• a system for controlling gas to the main and pilot burners, including an electronic control unit operatively associated with the main and pilot valves,
    • a thermal safety device actuable in the presence of inflammable vapors near the apparatus, to safely extinguish the main burner when a predetermined temperature threshold has been exceeded,
    • the pilot burner configured as a continuous pilot burner having a permanent flame,
    • the pilot and main valves being electrically-operated valves,
    • an auxiliary buffer battery configured to power the electronic control.

Description

    TECHNICAL FIELD
  • The present invention relates to a heating apparatus comprising a combustible gas burner.
  • TECHNOLOGICAL BACKGROUND
  • The invention is applicable in particular, although not exclusively, to the technical field of water heating apparatuses, that is sanitary water heaters or heaters for water circulating in plants for heating environments.
  • More specifically, combustible gas apparatuses in which the invention is used typically comprise a pilot burner for generating a pilot flame, and a main burner for generating a main flame, in which combustion is initiated in the main burner by means of the pilot flame.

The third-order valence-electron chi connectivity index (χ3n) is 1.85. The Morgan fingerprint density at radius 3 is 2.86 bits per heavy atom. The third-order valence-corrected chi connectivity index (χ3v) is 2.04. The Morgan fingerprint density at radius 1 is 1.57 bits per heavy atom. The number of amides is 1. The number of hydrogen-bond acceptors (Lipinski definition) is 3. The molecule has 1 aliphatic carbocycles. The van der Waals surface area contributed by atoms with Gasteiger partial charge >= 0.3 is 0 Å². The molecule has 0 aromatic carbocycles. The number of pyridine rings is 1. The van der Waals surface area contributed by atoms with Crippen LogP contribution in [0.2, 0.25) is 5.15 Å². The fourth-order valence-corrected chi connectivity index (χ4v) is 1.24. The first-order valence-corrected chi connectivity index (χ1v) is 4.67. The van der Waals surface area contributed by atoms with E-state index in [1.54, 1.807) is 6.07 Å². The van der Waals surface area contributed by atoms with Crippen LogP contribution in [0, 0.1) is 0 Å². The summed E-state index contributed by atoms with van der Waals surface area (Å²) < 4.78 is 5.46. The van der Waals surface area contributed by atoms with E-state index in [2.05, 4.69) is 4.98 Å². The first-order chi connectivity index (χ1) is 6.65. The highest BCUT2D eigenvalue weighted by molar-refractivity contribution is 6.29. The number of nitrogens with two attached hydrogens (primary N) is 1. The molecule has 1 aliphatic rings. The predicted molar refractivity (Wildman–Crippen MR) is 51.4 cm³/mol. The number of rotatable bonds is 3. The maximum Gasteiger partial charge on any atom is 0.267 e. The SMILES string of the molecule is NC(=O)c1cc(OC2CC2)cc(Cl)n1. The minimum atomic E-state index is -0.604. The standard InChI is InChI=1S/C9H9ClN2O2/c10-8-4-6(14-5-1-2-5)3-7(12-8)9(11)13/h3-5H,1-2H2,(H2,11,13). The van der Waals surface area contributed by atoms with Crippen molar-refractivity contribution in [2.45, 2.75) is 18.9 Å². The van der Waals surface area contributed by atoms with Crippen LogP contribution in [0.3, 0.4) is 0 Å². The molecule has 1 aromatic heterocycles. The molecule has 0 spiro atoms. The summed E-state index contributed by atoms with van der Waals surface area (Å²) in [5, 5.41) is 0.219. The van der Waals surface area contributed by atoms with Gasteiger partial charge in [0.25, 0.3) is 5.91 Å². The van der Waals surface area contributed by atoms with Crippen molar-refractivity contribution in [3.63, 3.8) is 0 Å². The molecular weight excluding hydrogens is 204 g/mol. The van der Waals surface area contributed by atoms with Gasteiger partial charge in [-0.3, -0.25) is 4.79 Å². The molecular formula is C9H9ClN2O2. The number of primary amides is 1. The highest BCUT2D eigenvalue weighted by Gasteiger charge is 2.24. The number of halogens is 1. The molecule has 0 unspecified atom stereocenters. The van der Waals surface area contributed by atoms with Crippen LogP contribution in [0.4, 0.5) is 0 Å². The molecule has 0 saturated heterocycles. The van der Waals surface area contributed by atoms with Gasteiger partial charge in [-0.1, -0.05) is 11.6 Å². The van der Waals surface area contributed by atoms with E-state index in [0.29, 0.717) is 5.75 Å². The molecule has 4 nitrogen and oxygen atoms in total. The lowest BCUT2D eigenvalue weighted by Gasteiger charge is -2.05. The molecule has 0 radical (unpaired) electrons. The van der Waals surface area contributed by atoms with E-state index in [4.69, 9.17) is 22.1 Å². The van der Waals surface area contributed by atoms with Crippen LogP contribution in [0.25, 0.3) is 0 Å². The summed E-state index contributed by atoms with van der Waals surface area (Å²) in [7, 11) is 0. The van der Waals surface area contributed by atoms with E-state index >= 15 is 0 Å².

• A first type of apparatuses of this kind provides the use of a continuous pilot burner, that is having a permanent flame, in which the pilot flame remains ignited from the moment the apparatus is switched on, provided it is not switched off.
  • Apparatuses of this type are generally not connected to the mains. In these apparatuses, a magnetic safety group is associated with the pilot valve that comprises a thermocouple (or thermopile) and as a system connected thereto having a manual cocking feature, and at least one main valve having a mechanical or electrical operator (preferably powered by the energy produced by the thermopile) for directly or indirectly (servo-assisted system) commanding a gas circuit to a main burner. A thermostat that compares the temperature of the water set by the user with the actual temperature detected by the sensor manages the ignition of the main burner on the basis of the amount of heat required.